CFP for a panel at the European Social Science History Conference (ESSHC)
Gothenburg, 12-15 April 2023
Housewives or workers? : domestic work and care work in the societies of the past
In the last twenty years, an important strand of research has highlighted the great variety of care activities and domestic works provided by the family members for the well-being of the household. These activities cover a range of different, and often overlooked, works and jobs, from nursing and healing ill people or disabled people, babies, children and elderly, to shopping and supplying goods to the house, preparing and cooking food and meals, from sewing and mending clothes and linen, to doing the laundry and the cleaning-up of the house. Starting from the unquestionable fact that women and girls were (and are) the most numerous and important providers of these kinds of work, studies have denounced the fact that, regrettably, domestic and care jobs are not taken into account in the calculation of the GDP of the countries, with the consequent undervaluation of their economic and social value.
In the last decade, works by Erickson (2012), Shepard (2015), Ågren (2018), Sarti (2018) and Whittle (2019) have argued that in early modern and modern societies the term ‘wife’ referred not only to the marital status, but it was also used to describe a woman with ‘capacity to govern’; a woman who could perform managerial work as ‘governor’ of the household. In this perspective, Shepard maintains that it is necessary to recognize ‘‘the occupational dimension of ‘housewifery’’’, that is the fact that wives “were assigned responsibility for saving, increasing and accounting for goods”.
This topic needs further research. Firstly, data and information on domestic and care jobs performed by women for the societies of the past are still scattered and patchy, and there is a need for more information, (i.e. about spaces, timing and material conditions and consumptions connected to these activities). A second approach should focus specifically on the verbiage: the meaning of ‘being a wife’ and on the origin and the development of the notion of ‘housewife’ and/or on the words used to describe a person performing this kind of activities (i.e. ‘attending household affairs’ etc..). Third, it is still unclear whether ‘housewifery’ or the condition of ‘being the wife of’ gave real social and economic acknowledgement to female activities, or if it simply reflected what were considered ‘natural female duties’ – that is, housekeeping, and the capacity to govern and manage a house.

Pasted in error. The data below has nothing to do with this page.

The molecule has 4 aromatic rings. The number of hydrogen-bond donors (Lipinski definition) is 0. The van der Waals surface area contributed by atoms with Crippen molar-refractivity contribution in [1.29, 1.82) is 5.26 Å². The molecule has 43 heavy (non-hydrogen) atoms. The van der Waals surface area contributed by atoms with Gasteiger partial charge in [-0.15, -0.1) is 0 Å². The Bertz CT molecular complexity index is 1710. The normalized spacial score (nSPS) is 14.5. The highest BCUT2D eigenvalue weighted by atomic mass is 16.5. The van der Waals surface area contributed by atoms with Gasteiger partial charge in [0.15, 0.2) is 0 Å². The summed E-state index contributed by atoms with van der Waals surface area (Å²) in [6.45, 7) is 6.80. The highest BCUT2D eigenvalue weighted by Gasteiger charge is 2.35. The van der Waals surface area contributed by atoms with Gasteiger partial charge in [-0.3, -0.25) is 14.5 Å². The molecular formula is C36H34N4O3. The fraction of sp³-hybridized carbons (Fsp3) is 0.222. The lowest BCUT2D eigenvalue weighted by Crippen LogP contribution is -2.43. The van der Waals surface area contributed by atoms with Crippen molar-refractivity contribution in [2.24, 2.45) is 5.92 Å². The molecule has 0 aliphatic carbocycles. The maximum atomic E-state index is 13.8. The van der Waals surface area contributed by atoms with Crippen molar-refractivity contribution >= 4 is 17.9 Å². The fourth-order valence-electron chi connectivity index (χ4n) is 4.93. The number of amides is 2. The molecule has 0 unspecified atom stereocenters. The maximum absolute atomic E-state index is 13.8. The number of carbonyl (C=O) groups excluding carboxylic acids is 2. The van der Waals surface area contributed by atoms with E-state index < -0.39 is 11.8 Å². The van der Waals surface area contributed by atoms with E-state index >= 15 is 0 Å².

Starting from these premises, the present panel focuses on the social and economic role of the ‘housewife’ in the societies of the past. At the same time, it aims to understand the content of care works and domestic works, by analysing therefore the multiple meanings of these activities across different social, economic, cultural and politic contexts.
We encourage submission of proposals from every region and chronological framework.
Papers should address one (or more) of the following questions:
- In what did consist care work and domestic work for the societies of the past?
- What were the economic and social implications of being a ‘housewife’?
- What were the different words / expressions used to indicate and name the ‘housewife’ in the past?
- What were the tasks/ activities performed? How much time was allocated for them?
- What kind of equipment or tools were used? What kind of knowledge was required? And how this knowledge was acquired, and then transmitted to peers and to the youngers?
- How can we estimate the economic and social value of domestic and care jobs?
- To what extent did specific models of femininity (and masculinity) influence these activities?
- To what extent the housewife/woman performing domestic work and care work for the family was acknowledged as a real worker?
Please send a short abstract (500 words max) and a short CV to the organizers by 10th April 2022:
Beatrice Zucca Micheletto : firstname.lastname@example.org
Céline Mutos Xicola : email@example.com
We will inform you about the result of the panel selection after 15th April 2022 (deadline for submission through the ESSHC website).
For further information about the European Social Science History Conference please visit :
Beatrice Zucca Micheletto
DISSGeA - University of Padua (Italy)